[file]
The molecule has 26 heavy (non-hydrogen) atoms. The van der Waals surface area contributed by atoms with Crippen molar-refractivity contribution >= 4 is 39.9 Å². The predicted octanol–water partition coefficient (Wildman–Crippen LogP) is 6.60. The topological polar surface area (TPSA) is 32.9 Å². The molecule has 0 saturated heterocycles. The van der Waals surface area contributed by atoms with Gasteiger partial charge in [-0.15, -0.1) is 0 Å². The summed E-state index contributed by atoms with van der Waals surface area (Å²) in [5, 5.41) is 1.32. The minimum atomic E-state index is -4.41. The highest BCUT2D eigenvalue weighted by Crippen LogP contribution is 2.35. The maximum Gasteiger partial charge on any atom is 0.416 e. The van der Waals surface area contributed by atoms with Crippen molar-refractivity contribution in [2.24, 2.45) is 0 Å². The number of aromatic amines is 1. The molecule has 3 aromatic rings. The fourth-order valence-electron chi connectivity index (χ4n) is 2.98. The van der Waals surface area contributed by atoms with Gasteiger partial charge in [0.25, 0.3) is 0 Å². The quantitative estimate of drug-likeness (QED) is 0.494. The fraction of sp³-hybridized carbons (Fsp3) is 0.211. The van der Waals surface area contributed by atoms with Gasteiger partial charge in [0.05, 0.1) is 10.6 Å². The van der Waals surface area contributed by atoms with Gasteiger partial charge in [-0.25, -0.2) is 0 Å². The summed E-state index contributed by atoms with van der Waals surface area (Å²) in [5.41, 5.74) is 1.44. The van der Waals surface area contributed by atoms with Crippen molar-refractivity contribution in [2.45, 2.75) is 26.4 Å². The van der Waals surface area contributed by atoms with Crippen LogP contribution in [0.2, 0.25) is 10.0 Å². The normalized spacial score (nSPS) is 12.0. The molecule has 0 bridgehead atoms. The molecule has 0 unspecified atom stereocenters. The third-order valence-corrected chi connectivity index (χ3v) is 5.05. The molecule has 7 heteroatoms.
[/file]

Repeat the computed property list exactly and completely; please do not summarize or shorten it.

The molecule has 26 heavy (non-hydrogen) atoms. The van der Waals surface area contributed by atoms with Crippen molar-refractivity contribution >= 4 is 39.9 Å². The predicted octanol–water partition coefficient (Wildman–Crippen LogP) is 6.60. The topological polar surface area (TPSA) is 32.9 Å². The molecule has 0 saturated heterocycles. The van der Waals surface area contributed by atoms with Gasteiger partial charge in [-0.15, -0.1) is 0 Å². The summed E-state index contributed by atoms with van der Waals surface area (Å²) in [5, 5.41) is 1.32. The minimum atomic E-state index is -4.41. The highest BCUT2D eigenvalue weighted by Crippen LogP contribution is 2.35. The maximum Gasteiger partial charge on any atom is 0.416 e. The van der Waals surface area contributed by atoms with Crippen molar-refractivity contribution in [2.24, 2.45) is 0 Å². The number of aromatic amines is 1. The molecule has 3 aromatic rings. The fourth-order valence-electron chi connectivity index (χ4n) is 2.98. The van der Waals surface area contributed by atoms with Gasteiger partial charge in [0.25, 0.3) is 0 Å². The quantitative estimate of drug-likeness (QED) is 0.494. The fraction of sp³-hybridized carbons (Fsp3) is 0.211. The van der Waals surface area contributed by atoms with Gasteiger partial charge in [0.05, 0.1) is 10.6 Å². The van der Waals surface area contributed by atoms with Gasteiger partial charge in [-0.25, -0.2) is 0 Å². The summed E-state index contributed by atoms with van der Waals surface area (Å²) in [5.41, 5.74) is 1.44. The van der Waals surface area contributed by atoms with Crippen molar-refractivity contribution in [2.45, 2.75) is 26.4 Å². The van der Waals surface area contributed by atoms with Crippen LogP contribution in [0.2, 0.25) is 10.0 Å². The normalized spacial score (nSPS) is 12.0. The molecule has 0 bridgehead atoms. The molecule has 0 unspecified atom stereocenters. The third-order valence-corrected chi connectivity index (χ3v) is 5.05. The molecule has 7 heteroatoms.